Open-air structures admit breezes, invite relaxation
Outdoor living spaces can be many things: a patio, a deck, a covered porch (screened or not) or a pavilion. A pergola, however, can transform your outdoor space into an oasis like no other.
What exactly is a pergola? At its most basic, it is a free-standing, open-sided structure with a top of parallel cross beams. But there are a lot of variations on that theme.
For example, a structure attached to a house or outbuilding on the property is a sort of pergola, even though only three sides are open.
A seating area framed by four beams and covered with a shade cloth instead of parallel beams on top is generally considered a “hybrid pergola.” Some people consider a shade sail, a triangular-shaped cloth suspended by three hooks high above the seating area, as a form of pergola — although purists would scoff at that idea.
So what exactly are the advantages of a pergola over other types of landscape shade structures? It depends on what you want.
Compared to a gazebo or pavilion — which are fully roofed, stand-alone structures in the landscape — a pergola’s “open weave” roof offers more access to breezes. Coastal areas get far more breezes than inland areas such as Tallahassee, so capturing every bit of breeze that’s out there is a blessing in the Capital City during our North Florida summers. It’s pretty nice at the coast, too.
If a space that offers protection from the sun and rain is your goal, a gazebo, a pavilion or a covered porch might be a better option.
However, if just reducing the amount of sunlight is your goal, while keeping as much air movement as possible, a pergola could be the answer. The parallel beams across the top don’t fully block the sun, but they block enough to reduce the heat to the seating area below. Given the additional airflow, it’s a trade-off.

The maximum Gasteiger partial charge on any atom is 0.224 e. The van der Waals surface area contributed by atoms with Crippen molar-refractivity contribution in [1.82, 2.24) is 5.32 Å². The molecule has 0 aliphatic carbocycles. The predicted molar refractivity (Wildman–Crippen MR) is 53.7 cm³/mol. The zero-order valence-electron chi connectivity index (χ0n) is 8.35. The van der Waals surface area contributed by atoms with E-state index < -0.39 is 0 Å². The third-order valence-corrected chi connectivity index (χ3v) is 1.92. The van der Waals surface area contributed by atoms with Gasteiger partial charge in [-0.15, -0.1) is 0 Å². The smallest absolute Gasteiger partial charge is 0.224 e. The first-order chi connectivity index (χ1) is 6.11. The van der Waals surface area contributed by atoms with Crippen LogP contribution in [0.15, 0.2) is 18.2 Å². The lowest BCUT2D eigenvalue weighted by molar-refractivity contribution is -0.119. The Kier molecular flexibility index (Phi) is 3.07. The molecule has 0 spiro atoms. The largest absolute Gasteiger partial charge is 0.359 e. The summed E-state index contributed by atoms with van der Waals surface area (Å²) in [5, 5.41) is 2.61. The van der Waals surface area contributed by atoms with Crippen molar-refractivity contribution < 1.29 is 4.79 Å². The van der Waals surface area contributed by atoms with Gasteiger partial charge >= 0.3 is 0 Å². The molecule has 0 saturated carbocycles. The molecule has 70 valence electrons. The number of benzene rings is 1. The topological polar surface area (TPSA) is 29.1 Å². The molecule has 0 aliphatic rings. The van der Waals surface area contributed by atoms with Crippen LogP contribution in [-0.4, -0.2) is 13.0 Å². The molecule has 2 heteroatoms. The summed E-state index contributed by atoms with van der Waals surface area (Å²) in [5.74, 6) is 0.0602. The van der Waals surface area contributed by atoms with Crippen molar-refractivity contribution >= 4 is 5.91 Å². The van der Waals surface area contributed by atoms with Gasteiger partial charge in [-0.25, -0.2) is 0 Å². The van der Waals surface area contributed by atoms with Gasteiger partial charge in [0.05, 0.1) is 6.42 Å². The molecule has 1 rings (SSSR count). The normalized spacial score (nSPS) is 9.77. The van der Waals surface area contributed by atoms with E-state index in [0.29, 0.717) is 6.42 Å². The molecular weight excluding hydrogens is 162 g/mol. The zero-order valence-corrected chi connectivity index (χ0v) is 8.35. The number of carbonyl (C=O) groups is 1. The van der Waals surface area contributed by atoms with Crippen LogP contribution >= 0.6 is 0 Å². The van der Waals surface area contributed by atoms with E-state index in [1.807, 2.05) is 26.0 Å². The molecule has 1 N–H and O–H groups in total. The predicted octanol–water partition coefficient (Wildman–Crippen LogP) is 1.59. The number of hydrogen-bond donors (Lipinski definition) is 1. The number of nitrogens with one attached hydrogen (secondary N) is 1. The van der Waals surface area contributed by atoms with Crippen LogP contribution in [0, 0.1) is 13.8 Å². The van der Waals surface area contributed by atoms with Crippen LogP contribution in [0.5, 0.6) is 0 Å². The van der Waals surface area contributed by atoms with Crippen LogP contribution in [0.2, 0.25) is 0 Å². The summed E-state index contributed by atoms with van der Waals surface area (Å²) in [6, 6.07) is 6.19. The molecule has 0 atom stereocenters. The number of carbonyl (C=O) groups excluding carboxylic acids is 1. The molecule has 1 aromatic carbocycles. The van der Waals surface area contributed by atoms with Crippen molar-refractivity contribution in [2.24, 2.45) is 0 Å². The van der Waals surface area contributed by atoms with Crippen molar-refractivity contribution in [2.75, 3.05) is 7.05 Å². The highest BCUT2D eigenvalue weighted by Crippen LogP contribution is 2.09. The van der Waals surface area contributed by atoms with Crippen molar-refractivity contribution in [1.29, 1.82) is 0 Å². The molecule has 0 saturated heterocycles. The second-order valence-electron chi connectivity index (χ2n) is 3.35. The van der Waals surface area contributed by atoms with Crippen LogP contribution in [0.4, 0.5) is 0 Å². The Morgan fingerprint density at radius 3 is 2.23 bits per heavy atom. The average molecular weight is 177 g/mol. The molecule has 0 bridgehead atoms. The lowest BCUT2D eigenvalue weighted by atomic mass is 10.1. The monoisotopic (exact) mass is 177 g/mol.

While the physical attributes of a pergola are many, the mental and emotional benefits can be even greater.
“A pergola helps create a quiet space, an intimate space,” said Ralph Esposito, whose company builds outdoor living spaces as well as operating a garden center. “We build a lot of pergolas on top of wide-open, concrete patios in the backyard, and once they’re built, your whole focus changes.”
Pergolas also offer a place for plants to climb the vertical supports. Whether flowering vines, such as honeysuckle and Confederate jasmine, or edibles, such as grapes and kiwis, climbing plants help create a sense of enclosure and privacy.
Some pergolas attract lots of stuff. They are for their owners like empty closets that demand utilization. So it is that those climbing plants may be joined by plants potted and hanging and by outdoor furniture, a gas grill, a dartboard, a mini-fridge, a big sticky black ball that attracts yellow flies and one of those mesh enclosures with butterfly pupae inside.
Others may be bereft of trappings and activity, like treehouses after the children fledge.
A pergola that lies between those extremes can be a place that “pleasantly slows the world down a little bit,” Esposito said.
Given the lockdowns and social distancing necessary over the past few months because of the coronavirus, some might wonder whether the world has slowed a little too much. But it has been a slowing of an unrelaxed sort. Mental health experts find that the world’s problems are weighing on us more heavily now than ever. Our isolation offers scant distraction from them.
Perhaps a lounge chair beneath a pergola, with a soothing wind chime pealing comforting tones, can provide an antidote.